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F I R E-S I DE,
MONTHLY PERIODICAL WORK,
FOR THE YEAR
“The Politics of the Bible are our Politics: the Morals of the
O UN DLE:
PRINTED AND PUBLISHED BY T. Bell;
AND HATCHARD AND SON, PICCADILLY, LONDON:
AND MAY BE HAD OF ALL OTHER ROOKSELLERS
IN TOWN AND COUNTRY.
Price Six Shillings.
270. e. 558.
In presenting to his Readers this little volume of per riodical papers, now brought to a close, the Editor must call their attention to a few prefatory, remarks, as to the origin of the work its progress and the cause of its discontinuance. .. . ... .,
Towards the end of the year 1819, it became evident to every unprejudiced mind, that our blessings as Englislimen—the blessings of a free Cong stitution in Church and State-were in imminent danger of being overthrown by the daring and avowed designs of unpripcipied men, who, after many a long year of secret ageucy in their endeavours to uproot Religion and Order, at length vaunted the gradual influence they had obtained over the minds of their countrymen,-threw off the mask-declaring all good government Slavery-all religion a Mockery. . : Upon this, with every better feeling roused to exertion, and anxious to preserve to himself and to others within his sphere, the freedom with which he was blessed, the Editor proposed publishing weekly, in a cheap and easy form, such observations as might suit the character of the times, meet the objections of the Infidel and Seditious, and confirm good men in their adherence to rectitude*, though they might fail to reclaim the wicked, or might even bring down upon himself the sarcasms of the vain and scurrilous. .. Nor was he discouraged by fear of being thought to take upon himself an office, which might better have been done by others; for he considered that a check to the attempts of the wicked“ is best provided by each honest man standing forth in defence of Religion and Order, as occasion shall call, and his abilities. enable him-ready in due season, to exert hiniself in promoting the good of others, however weak his power, or slender his means. For if the well-intentioned defer doing what good they can, till they can do all the good they wish, they must expect not only to fail of doing much, but risk the probability of doing nothing. " * · Arrogating to himself, therefore, nothing but good intention, he ventured to publish, in November 1819, the first number of “The Englishman's Fire-side, price One Penny, to be continued Weekly.” The work met with every encouragement;—and the Editor felt an honest pride in finding that he not only was one of the first to publish in a plain and cheap form, what might serve to weaken the efforts of infidel publications, so industriously circulated amongst all classes of his countrymen-but that he received the most gratifying proofs of approbation.
* In his concluding address, page 419, the Editor has stated at large the principles on which he has uniformly acted, and from which, he fearJessly declares, he will nerer swerve.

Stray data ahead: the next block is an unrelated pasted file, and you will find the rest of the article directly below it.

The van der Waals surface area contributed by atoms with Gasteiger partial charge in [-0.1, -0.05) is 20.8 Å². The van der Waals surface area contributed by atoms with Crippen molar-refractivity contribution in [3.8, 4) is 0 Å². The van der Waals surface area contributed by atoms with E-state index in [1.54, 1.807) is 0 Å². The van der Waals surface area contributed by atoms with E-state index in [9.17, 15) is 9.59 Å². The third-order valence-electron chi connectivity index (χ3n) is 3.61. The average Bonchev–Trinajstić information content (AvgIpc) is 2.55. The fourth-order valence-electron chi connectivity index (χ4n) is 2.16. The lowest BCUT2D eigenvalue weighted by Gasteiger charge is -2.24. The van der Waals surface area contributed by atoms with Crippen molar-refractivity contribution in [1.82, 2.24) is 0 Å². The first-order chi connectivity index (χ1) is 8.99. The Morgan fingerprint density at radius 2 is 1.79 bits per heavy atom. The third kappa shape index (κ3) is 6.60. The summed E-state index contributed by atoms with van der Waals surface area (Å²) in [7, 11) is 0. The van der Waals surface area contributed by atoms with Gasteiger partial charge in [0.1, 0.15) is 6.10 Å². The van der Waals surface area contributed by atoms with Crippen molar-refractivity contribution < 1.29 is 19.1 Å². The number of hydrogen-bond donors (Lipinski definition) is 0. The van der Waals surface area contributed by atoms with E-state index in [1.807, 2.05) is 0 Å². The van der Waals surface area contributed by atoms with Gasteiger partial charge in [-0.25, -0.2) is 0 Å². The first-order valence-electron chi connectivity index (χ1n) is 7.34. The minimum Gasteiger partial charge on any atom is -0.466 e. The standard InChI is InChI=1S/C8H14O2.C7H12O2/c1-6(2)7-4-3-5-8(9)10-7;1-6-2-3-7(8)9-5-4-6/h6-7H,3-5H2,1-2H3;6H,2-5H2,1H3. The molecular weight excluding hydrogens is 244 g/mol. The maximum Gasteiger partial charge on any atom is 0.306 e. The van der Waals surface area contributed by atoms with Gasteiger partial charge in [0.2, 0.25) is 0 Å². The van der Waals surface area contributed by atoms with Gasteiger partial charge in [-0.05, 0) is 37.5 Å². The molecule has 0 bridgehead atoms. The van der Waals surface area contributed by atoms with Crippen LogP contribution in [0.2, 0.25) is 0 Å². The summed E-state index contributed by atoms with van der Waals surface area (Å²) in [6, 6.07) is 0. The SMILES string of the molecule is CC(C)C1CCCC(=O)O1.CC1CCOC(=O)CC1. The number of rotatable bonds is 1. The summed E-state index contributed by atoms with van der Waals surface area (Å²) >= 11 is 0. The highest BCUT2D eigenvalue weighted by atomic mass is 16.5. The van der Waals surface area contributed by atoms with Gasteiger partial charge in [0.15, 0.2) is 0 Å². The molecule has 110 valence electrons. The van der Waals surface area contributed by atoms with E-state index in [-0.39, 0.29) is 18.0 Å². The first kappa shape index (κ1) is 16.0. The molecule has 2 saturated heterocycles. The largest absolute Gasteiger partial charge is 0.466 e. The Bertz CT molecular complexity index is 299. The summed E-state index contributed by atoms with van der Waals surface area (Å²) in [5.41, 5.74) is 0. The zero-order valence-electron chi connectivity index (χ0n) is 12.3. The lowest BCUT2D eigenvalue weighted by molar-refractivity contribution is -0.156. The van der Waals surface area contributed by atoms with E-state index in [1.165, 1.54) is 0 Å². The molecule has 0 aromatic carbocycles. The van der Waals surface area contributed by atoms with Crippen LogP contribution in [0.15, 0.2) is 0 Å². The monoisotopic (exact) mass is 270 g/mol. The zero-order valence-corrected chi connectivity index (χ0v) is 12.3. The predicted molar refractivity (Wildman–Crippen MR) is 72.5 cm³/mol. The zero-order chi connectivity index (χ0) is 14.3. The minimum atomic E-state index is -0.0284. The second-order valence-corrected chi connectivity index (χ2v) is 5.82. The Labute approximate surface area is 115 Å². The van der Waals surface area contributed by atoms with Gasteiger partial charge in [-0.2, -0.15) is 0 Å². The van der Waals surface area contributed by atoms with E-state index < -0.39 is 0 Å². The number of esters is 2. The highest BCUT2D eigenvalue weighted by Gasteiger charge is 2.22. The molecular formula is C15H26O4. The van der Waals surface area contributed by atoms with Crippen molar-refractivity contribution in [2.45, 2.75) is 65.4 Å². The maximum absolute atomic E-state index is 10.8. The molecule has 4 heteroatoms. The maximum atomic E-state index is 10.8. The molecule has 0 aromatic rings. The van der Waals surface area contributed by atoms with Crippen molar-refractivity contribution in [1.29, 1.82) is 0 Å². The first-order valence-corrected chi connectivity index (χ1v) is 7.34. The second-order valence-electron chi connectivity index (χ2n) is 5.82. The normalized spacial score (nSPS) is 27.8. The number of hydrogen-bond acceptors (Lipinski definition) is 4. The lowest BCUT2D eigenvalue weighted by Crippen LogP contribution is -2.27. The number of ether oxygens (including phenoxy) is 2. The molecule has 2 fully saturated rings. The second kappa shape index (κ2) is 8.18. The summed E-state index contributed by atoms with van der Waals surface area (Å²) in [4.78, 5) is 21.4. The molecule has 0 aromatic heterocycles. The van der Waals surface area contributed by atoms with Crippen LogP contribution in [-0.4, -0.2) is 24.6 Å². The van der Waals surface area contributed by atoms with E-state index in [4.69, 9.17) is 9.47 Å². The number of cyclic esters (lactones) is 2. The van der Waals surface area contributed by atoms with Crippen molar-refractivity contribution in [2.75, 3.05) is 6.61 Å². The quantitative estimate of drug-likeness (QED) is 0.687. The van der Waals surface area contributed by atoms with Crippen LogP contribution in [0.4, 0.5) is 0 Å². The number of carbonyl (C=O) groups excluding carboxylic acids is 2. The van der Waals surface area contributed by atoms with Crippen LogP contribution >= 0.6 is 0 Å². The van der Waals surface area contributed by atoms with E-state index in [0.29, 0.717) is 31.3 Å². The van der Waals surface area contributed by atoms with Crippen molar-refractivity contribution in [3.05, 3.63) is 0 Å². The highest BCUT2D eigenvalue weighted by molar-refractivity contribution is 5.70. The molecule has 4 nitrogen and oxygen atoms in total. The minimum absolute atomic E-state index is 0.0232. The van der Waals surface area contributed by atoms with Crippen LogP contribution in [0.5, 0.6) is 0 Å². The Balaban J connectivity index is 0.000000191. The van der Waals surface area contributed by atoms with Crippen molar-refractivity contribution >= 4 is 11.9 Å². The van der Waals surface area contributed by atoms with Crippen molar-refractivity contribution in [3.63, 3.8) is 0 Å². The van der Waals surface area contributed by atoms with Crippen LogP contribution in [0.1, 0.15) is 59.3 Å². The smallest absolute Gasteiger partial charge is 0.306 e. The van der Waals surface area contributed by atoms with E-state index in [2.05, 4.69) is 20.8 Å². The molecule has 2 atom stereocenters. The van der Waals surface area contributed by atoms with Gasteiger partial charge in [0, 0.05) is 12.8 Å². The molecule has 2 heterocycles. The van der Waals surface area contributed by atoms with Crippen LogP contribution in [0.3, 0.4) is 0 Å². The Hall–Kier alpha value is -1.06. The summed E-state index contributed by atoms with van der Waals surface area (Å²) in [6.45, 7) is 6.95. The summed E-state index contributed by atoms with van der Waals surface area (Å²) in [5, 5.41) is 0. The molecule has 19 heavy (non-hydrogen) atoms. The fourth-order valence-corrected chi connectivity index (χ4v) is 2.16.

The Weekly Publication was, however, soon laid aside, in consequence of an act of the legislature, directed against the efforts of the Infidel, but affecting all periodical papers. † The Editor, therefore, published the work Monthly; in which form it has been carried on through a more eventful year, than any which the oldest of its readers can recal to memory: recording the most important of those events; and having such reflections subjoined, as become a Christian and an Englishman.
* See No. 1. of the Weekly Penny.". † See an account of the Act, page 35 of the present work.
has been in every way gratifying. It has proved that if many were evilly disposed, many were better in, clined; nay, those who have discouraged the work, rather hold cheap its unpretending character, than disapprove its views, or oppose its sentiments. ;
Thus encouraged to proceed, the Editor thinks it only a just tribute of grateful respect towards his Real ders, to state, why at the close of the year he brings to a close his present labours. * Oil'i a
Infidelity, against which, as against the leader and forerunner of all Ill, he directed his chief aim, has, by the blessing of heaven, and by the united endeavours of good men everywhere,' been foiled and checked; and, for a season at least, beaten from the field: The other Evils against which he strove, 'however humbly, to contend, were those arising from Sedition; and these will probably soon find their own remedy in their very Excess: for, as in the natural body, so in the moral and political body, the quantity of poison may be so great that it fails to act, where a smaller portion would work slow but sure destruction. Of such vast and alarming magnitude are these evils, that the nation can no longer bear them :- There must be re-action.- Many will consent to use the language of disaffection, who yet will shrink from the open avowal of Sedition. Yet to remove altogether-to annihilate an Evil like this, requires the arm of power: It is at present a crying shame to this great country-a' sad blot upon her Scutcheon-that every City, Town, Village and Hamlet, should be deluged by certain . Newspapers and other publications,--filled either
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